A debate at Harvard about the efficacy and results of minority-recruitment programs is fascinating, if largely because it starts to illumine the conflict between trying to divide the world into groups and dealing with actual individuals.

In this case, there doesn’t seem to be a question that Harvard has succeeded in increasing the number of black students in the University. However, once you start subdividing the ethnicity they have used as a touchstone, some odd differences start to come to light: Students of recently-immigrated black families — Africans and West Indians, for example — make up the bulk of the increase. Descendents of African-American slaves — familes that have been in the US for more than three generations — have not been as successful.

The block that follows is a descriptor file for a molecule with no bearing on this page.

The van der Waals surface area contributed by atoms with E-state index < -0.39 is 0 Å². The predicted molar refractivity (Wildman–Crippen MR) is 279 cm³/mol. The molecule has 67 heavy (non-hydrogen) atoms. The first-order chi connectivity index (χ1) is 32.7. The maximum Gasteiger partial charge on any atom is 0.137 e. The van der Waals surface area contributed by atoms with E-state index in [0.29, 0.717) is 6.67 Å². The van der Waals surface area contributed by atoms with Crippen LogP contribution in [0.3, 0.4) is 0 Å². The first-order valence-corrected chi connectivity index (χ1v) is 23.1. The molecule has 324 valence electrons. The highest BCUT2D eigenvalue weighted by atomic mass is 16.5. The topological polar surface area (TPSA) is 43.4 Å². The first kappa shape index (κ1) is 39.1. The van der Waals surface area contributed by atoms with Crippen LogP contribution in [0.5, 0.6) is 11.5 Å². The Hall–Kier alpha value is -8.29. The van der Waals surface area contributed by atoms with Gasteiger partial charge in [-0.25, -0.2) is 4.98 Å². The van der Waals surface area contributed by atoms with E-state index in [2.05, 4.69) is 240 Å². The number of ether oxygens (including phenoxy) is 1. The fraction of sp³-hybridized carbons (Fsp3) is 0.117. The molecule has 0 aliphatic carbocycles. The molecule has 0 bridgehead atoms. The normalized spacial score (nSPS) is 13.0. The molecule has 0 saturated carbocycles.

This leads to an interesting couple of comments by Henry Louis Gates Jr. and Lani Guinier, but no one seems to bring up the problem, particularly among smaller groups, of how one achieves aims of ethnic and socioeconomic balance when the decisions are largely being made about and by individuals who each are going to be located in a fairly unique space, even if you just look at ethnicity, class, and gender. What is balance, and how do you measure it?

Courtesy of The New York Times (free registration required)